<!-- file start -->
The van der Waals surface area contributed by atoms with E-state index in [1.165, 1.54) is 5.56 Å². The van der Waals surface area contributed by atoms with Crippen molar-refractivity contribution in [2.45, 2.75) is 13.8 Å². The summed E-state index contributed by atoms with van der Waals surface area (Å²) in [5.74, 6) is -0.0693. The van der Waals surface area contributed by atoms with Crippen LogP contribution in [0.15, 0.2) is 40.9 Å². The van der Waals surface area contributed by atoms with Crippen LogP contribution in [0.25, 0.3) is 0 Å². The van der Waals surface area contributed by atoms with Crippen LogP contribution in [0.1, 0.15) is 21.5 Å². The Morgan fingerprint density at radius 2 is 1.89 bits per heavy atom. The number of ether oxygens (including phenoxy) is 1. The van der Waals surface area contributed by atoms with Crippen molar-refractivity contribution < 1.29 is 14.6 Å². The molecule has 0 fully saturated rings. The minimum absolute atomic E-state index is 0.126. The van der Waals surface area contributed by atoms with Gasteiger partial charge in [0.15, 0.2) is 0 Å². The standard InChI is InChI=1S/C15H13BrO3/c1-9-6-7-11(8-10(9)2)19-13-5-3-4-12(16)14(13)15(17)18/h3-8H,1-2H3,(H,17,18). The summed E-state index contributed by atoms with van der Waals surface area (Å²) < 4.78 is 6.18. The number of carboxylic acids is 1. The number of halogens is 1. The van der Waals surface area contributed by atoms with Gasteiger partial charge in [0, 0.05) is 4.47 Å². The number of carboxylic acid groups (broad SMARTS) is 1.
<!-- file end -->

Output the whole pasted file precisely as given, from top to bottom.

The van der Waals surface area contributed by atoms with E-state index in [1.165, 1.54) is 5.56 Å². The van der Waals surface area contributed by atoms with Crippen molar-refractivity contribution in [2.45, 2.75) is 13.8 Å². The summed E-state index contributed by atoms with van der Waals surface area (Å²) in [5.74, 6) is -0.0693. The van der Waals surface area contributed by atoms with Crippen LogP contribution in [0.15, 0.2) is 40.9 Å². The van der Waals surface area contributed by atoms with Crippen LogP contribution in [0.25, 0.3) is 0 Å². The van der Waals surface area contributed by atoms with Crippen LogP contribution in [0.1, 0.15) is 21.5 Å². The Morgan fingerprint density at radius 2 is 1.89 bits per heavy atom. The number of ether oxygens (including phenoxy) is 1. The van der Waals surface area contributed by atoms with Crippen molar-refractivity contribution < 1.29 is 14.6 Å². The molecule has 0 fully saturated rings. The minimum absolute atomic E-state index is 0.126. The van der Waals surface area contributed by atoms with Gasteiger partial charge in [0.15, 0.2) is 0 Å². The standard InChI is InChI=1S/C15H13BrO3/c1-9-6-7-11(8-10(9)2)19-13-5-3-4-12(16)14(13)15(17)18/h3-8H,1-2H3,(H,17,18). The summed E-state index contributed by atoms with van der Waals surface area (Å²) < 4.78 is 6.18. The number of carboxylic acids is 1. The number of halogens is 1. The van der Waals surface area contributed by atoms with Gasteiger partial charge in [0, 0.05) is 4.47 Å². The number of carboxylic acid groups (broad SMARTS) is 1.